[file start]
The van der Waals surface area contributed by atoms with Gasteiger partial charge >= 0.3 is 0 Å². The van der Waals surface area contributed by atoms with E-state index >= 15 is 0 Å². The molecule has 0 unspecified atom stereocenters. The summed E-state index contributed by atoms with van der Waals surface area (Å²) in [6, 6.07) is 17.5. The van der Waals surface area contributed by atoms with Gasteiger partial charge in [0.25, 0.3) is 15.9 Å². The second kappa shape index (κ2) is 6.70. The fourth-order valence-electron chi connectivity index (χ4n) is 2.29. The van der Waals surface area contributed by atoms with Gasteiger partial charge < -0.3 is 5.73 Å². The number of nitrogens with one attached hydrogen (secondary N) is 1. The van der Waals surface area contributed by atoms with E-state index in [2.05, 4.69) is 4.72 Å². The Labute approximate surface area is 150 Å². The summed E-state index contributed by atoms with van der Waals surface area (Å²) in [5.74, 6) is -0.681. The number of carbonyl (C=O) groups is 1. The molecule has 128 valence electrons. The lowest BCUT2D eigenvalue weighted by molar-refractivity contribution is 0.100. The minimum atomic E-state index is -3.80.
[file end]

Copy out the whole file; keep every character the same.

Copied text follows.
The van der Waals surface area contributed by atoms with Gasteiger partial charge >= 0.3 is 0 Å². The van der Waals surface area contributed by atoms with E-state index >= 15 is 0 Å². The molecule has 0 unspecified atom stereocenters. The summed E-state index contributed by atoms with van der Waals surface area (Å²) in [6, 6.07) is 17.5. The van der Waals surface area contributed by atoms with Gasteiger partial charge in [0.25, 0.3) is 15.9 Å². The second kappa shape index (κ2) is 6.70. The fourth-order valence-electron chi connectivity index (χ4n) is 2.29. The van der Waals surface area contributed by atoms with Gasteiger partial charge < -0.3 is 5.73 Å². The number of nitrogens with one attached hydrogen (secondary N) is 1. The van der Waals surface area contributed by atoms with E-state index in [2.05, 4.69) is 4.72 Å². The Labute approximate surface area is 150 Å². The summed E-state index contributed by atoms with van der Waals surface area (Å²) in [5.74, 6) is -0.681. The number of carbonyl (C=O) groups is 1. The molecule has 128 valence electrons. The lowest BCUT2D eigenvalue weighted by molar-refractivity contribution is 0.100. The minimum atomic E-state index is -3.80.